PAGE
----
The controversial National Conservatism Conference took place last week and was essentially a showcase of everything we’re fighting at the Migrants’ Rights Network: scapegoating and a demonisation of minorities, including People of Colour and migrants.
There was no shortage of inflammatory racist statements being made, including Suella showcasing her ongoing obsession with the ethnicity of grooming gangs. She had previously claimed in an interview with Sky News that grooming gang members are “almost all British-Pakistani”. She has already been called out for her offensive words, yet she continues to spin this dangerously false narrative, despite Home Office statistics showing that group-based Child Sexual Exploitation (CSE) offenders are most commonly White.
In stating that “nobody should be blamed for things that happened before they were born”, her words also showed a deep denial of Britain’s role in the enslavement of people from the African continent. Britain’s involvement always occurred in the colonised outposts as opposed to at home. This means it was rarely witnessed, and the UK could always pretend it wasn’t happening, distance itself from this atrocity, and shirk any responsibility for practising it. Our Government panders to White guilt by absolving White people from interrogating and reflecting on their own privilege, and sordid history.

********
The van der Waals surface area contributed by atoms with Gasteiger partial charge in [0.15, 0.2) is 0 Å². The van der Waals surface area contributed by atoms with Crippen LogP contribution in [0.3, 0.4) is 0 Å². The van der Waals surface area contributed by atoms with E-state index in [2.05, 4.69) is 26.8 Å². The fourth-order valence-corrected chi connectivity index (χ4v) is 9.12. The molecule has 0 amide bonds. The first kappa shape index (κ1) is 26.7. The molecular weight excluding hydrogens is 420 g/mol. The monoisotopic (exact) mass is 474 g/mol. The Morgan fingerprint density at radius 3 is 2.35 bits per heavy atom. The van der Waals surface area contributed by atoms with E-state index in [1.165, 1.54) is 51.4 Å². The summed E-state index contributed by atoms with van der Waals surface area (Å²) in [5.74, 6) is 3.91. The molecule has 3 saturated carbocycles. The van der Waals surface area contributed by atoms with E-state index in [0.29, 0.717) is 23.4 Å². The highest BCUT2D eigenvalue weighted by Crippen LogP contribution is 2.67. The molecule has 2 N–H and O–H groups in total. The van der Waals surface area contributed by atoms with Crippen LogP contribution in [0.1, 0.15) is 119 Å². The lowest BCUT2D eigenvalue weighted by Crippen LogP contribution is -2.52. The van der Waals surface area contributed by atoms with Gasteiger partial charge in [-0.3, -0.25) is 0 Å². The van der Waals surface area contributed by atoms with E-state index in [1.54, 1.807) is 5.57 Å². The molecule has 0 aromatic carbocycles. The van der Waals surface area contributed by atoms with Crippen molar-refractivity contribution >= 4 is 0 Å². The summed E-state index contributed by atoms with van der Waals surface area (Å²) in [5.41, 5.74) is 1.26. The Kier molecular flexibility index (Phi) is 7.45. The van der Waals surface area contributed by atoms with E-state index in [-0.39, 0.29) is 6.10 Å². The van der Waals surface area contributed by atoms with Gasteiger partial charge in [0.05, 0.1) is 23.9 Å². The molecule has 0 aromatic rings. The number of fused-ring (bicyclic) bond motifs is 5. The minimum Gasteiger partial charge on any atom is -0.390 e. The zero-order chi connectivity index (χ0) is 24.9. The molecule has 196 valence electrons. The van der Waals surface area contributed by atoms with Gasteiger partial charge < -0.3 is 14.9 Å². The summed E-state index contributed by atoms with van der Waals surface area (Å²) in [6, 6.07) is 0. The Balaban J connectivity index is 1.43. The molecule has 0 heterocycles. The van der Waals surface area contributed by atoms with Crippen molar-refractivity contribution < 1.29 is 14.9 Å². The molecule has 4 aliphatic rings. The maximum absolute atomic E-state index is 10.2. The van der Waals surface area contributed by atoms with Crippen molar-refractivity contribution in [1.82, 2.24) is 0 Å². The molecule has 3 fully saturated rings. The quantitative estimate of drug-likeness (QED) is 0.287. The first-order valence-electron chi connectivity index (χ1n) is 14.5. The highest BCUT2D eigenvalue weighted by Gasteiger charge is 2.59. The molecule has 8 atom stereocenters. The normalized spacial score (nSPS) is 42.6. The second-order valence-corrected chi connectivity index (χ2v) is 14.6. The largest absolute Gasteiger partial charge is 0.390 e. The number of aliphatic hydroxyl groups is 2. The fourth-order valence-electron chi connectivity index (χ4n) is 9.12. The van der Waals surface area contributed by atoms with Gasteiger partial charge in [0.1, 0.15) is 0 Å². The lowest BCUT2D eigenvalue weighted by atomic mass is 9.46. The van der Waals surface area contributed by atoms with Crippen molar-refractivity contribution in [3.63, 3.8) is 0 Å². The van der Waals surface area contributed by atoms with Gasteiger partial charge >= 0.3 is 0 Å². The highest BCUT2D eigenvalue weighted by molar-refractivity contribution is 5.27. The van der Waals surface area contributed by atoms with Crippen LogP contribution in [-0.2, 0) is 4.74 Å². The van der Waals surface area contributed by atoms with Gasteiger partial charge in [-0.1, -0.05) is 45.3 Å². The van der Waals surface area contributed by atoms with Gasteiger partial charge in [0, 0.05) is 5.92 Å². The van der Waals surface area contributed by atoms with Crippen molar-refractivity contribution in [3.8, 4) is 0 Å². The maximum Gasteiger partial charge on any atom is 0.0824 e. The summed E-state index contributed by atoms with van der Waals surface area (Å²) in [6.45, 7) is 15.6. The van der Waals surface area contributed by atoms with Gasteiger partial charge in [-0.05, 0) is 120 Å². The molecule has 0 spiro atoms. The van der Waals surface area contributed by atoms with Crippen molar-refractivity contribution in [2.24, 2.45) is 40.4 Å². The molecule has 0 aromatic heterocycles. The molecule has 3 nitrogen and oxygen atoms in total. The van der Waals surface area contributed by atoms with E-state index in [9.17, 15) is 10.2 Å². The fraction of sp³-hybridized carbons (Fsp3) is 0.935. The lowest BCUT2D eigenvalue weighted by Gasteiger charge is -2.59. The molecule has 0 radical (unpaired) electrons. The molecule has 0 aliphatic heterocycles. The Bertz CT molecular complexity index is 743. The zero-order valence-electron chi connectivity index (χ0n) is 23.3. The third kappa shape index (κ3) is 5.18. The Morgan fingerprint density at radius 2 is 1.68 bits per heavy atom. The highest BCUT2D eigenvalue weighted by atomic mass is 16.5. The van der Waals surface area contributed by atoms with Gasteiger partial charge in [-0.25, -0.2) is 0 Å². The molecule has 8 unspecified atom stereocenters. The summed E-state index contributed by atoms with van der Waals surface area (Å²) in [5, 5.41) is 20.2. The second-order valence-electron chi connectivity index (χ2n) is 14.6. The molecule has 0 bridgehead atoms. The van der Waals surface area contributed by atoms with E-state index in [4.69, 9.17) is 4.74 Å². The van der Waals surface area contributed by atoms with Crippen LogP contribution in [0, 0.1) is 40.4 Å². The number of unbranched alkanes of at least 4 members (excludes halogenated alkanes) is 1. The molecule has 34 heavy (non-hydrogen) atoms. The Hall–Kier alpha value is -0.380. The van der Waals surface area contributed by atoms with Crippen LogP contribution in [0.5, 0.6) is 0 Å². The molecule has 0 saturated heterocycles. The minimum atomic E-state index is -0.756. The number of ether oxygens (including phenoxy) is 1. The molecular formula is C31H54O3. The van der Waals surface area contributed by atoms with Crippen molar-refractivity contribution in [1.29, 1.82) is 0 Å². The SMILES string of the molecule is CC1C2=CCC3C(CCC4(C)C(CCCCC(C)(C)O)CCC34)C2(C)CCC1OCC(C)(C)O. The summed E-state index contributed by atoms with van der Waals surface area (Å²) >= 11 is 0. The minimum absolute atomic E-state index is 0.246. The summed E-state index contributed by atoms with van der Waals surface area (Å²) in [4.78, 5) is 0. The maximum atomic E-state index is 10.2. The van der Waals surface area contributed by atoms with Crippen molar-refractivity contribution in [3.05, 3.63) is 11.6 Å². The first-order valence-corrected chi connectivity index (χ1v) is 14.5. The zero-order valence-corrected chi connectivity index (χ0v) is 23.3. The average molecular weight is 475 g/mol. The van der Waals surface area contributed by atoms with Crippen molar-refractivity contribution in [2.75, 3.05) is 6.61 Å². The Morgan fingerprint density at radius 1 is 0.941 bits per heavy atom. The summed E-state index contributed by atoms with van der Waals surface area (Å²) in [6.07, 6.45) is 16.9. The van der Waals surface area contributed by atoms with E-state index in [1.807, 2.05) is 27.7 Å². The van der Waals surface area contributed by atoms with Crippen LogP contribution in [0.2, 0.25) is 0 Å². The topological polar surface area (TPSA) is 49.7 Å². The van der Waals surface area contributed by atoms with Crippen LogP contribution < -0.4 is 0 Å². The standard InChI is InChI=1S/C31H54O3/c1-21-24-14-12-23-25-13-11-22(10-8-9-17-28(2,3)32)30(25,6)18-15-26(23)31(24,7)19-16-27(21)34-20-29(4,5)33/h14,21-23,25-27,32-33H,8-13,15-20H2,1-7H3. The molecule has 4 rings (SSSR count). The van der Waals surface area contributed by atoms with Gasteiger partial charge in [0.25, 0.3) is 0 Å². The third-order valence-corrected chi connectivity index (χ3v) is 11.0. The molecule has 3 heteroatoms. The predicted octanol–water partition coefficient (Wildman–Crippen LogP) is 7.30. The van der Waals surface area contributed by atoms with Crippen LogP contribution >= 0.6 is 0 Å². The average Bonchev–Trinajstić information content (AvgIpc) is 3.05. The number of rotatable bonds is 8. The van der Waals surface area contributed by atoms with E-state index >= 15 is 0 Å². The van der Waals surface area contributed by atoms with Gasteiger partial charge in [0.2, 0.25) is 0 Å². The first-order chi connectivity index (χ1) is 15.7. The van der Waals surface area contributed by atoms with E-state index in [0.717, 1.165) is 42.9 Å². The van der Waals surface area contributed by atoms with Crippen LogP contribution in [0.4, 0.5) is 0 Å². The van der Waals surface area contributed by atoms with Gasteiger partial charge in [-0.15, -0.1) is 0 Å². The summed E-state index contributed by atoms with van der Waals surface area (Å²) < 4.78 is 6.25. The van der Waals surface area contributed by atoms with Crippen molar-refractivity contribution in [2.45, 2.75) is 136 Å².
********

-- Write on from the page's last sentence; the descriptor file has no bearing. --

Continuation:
Suella stated that “those on the left are ashamed of our history”. We wonder how someone could remain so delusionally unashamed, especially when history continues to benefit those in power at the expense of racialised communities.
The Conference also played into moral panic surrounding the “decline” of “Western civilisation” and “demographic change”. Not only does this reference the transphobic, homophobic and misogynist obsession with “normative families” that demonises single-parent families, but it also reveals a deeply racist anti-migrant sentiment which alludes to the Great Replacement Theory. We can clearly see how migrant, racialised and queer communities are all painted as an inherent “unassimilable” “threat” to the so-called Western way of life, and how these attacks against multiple marginalised groups have come to be a defining feature of the far-right. This can perhaps embolden us to continue to build bonds between different marginalised groups, since our struggles are all intertwined.
At MRN, we look at migration and migration policies through an intersectional lens. Without this approach, we cannot truly understand the systems of oppression that shape the way the State treats people seeking safety or a new life. We have to acknowledge the role that racism and colonialism play in defining who is welcome.
The Government believes that those fighting for progressive change view “the purpose of politics as to eradicate the existence of inequality, even if that comes at the expense of individual liberty and human flourishing.” We wonder why the Government is so content to fixate on “individual liberty” for the powerful few, at the expense of everyone else’s flourishing.